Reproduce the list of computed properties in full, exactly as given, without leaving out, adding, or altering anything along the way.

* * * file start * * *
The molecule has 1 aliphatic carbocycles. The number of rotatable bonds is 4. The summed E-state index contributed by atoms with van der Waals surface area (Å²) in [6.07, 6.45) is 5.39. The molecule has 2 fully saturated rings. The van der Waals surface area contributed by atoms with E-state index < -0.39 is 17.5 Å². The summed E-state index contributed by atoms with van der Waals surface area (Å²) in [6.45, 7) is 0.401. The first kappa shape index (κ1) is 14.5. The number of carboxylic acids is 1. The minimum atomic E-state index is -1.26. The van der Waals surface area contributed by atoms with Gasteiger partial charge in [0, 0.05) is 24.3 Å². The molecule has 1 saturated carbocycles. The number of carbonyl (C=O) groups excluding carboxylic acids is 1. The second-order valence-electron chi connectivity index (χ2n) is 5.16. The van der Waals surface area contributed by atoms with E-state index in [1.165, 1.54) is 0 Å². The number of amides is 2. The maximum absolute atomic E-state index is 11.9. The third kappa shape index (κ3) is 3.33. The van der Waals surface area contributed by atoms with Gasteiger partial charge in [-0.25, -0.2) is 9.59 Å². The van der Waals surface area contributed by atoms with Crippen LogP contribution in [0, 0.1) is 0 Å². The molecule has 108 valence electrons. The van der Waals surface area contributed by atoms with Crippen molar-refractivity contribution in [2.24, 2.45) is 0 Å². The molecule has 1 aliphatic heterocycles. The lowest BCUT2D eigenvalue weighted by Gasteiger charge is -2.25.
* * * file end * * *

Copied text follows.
The molecule has 1 aliphatic carbocycles. The number of rotatable bonds is 4. The summed E-state index contributed by atoms with van der Waals surface area (Å²) in [6.07, 6.45) is 5.39. The molecule has 2 fully saturated rings. The van der Waals surface area contributed by atoms with E-state index < -0.39 is 17.5 Å². The summed E-state index contributed by atoms with van der Waals surface area (Å²) in [6.45, 7) is 0.401. The first kappa shape index (κ1) is 14.5. The number of carboxylic acids is 1. The minimum atomic E-state index is -1.26. The van der Waals surface area contributed by atoms with Gasteiger partial charge in [0, 0.05) is 24.3 Å². The molecule has 1 saturated carbocycles. The number of carbonyl (C=O) groups excluding carboxylic acids is 1. The second-order valence-electron chi connectivity index (χ2n) is 5.16. The van der Waals surface area contributed by atoms with E-state index in [1.165, 1.54) is 0 Å². The number of amides is 2. The maximum absolute atomic E-state index is 11.9. The third kappa shape index (κ3) is 3.33. The van der Waals surface area contributed by atoms with Gasteiger partial charge in [-0.25, -0.2) is 9.59 Å². The van der Waals surface area contributed by atoms with Crippen LogP contribution in [0, 0.1) is 0 Å². The molecule has 108 valence electrons. The van der Waals surface area contributed by atoms with Crippen molar-refractivity contribution in [2.24, 2.45) is 0 Å². The molecule has 1 aliphatic heterocycles. The lowest BCUT2D eigenvalue weighted by Gasteiger charge is -2.25.